Oleg Cassini, 92; Designed an Elegant American Look

Times Staff Writer

Oleg Cassini, the son of Russian aristocrats who became a savvy influence in the world of fashion and helped define the style of Jacqueline Kennedy, has died.

Cassini died of still undisclosed causes at 92 on Long Island.

For the record:

12:00 AM, Mar. 19, 2006 For The Record
Los Angeles Times Sunday March 19, 2006 Home Edition Main News Part A Page 2 National Desk 1 inches; 44 words Type of Material: Correction
Oleg Cassini obituary -- In some editions of Saturday’s Times the obituary of Oleg Cassini did not say when he died. Cassini died Friday in a Long Island hospital. He was 92. The article also did not include his wife, Marianne, among the survivors.

As famous for his colorful lifestyle as he was for his clothes, Cassini was married to Hollywood star Gene Tierney and engaged to Grace Kelly -- before she became a princess. As “secretary of style” to the most stylish first lady, Jacqueline Kennedy, Cassini foreshadowed a time when designers would be defined by their celebrity clients.

As a businessman, Cassini was an innovative leader in the fashion industry. He was the first to understand the power of franchising his name, with as many as 50 licenses, including sunglasses, watches and children’s clothes. (At one time, Cassini estimated an annual worldwide retail volume of $400 million.)


He bucked fashion tradition by refusing to show with other designers during the New York seasons, instead taking his designs directly to the public, exhibiting his collections in stores across the country and becoming a regular television guest on “The Tonight Show” and “The Mike Douglas Show.”

He understood there was wealth to be had in ready-to-wear instead of high fashion. He was the first to introduce brightly colored shirts for men and was responsible for the short-lived trend of the Nehru jacket. He popularized the pillbox hat as an accommodation to Kennedy’s newly acquired bouffant hairdo.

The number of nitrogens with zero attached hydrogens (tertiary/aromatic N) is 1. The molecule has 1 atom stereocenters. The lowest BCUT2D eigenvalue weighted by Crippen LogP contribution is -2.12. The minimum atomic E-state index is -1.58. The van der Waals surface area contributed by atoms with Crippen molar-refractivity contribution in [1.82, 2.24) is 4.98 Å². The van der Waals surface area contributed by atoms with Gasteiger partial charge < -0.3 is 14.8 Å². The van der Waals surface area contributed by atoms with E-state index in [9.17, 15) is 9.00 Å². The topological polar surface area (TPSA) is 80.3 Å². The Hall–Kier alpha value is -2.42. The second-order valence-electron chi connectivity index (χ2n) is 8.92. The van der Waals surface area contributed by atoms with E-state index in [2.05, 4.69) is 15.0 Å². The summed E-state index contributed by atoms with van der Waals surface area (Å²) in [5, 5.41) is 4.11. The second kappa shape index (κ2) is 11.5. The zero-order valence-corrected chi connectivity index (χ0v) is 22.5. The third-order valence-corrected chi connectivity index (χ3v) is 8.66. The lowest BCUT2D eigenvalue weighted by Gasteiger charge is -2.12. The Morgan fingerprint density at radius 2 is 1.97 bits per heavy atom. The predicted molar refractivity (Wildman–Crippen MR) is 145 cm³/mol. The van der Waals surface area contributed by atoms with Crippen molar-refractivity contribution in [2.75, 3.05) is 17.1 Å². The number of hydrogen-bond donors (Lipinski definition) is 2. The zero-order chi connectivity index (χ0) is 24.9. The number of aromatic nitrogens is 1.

In spite of all this, he struggled for many years to prove he was not just a playboy dilettante but indeed a serious fashion player.

Ironically, by dressing the first lady, the immigrant galvanized an American fashion sensibility. As the world took its cues from European designers, Cassini offered an elegant new way to be classically American. He took conservative staples, such as the shirt dress, the simple shift and the wool coat, and made them into new American classics. And he made them sexy. The woman wore the clothes, the clothes did not wear the woman.


But Cassini’s reputation as bon vivant and man about town overshadowed his credibility as a serious designer. This was unfortunate, because he never got much credit among the fashion industry, said Edie Locke, president of the Los Angeles branch of the Fashion Assn. “One thought ‘celebrity’ before taking him very seriously as a designer, which probably was not justified. It wasn’t the way that you think of a Calvin [Klein] or a Donna [Karan],” said Locke, who was editor in chief of Mademoiselle magazine through the 1970s.

Cassini seemed destined to lead a fast life, from his beginnings as the son of the Countess Marguerite Cassini, daughter of a Russian ambassador to the United States, and Alexander Loiewski, a Russian diplomat. In 1917 when the Czarist government was overthrown, the family fled, first to Denmark and then to Florence, Italy, where they settled and Marguerite opened a dress shop.

Cassini studied art and opened a tiny salon, getting orders from the European aristocracy and American debutantes, whom he did his best to introduce to the ways of romance, as he tactfully noted in his 1987 autobiography, “In My Own Fashion.”

He came to New York in 1936 and was soon joined by his brother Igor, who went on to fashion a career as the Hearst newspaper gossip columnist Cholly Knickerbocker. The brothers found joblessness and near poverty but, armed with good tuxedos and European manners, they eventually made their way into East Coast society.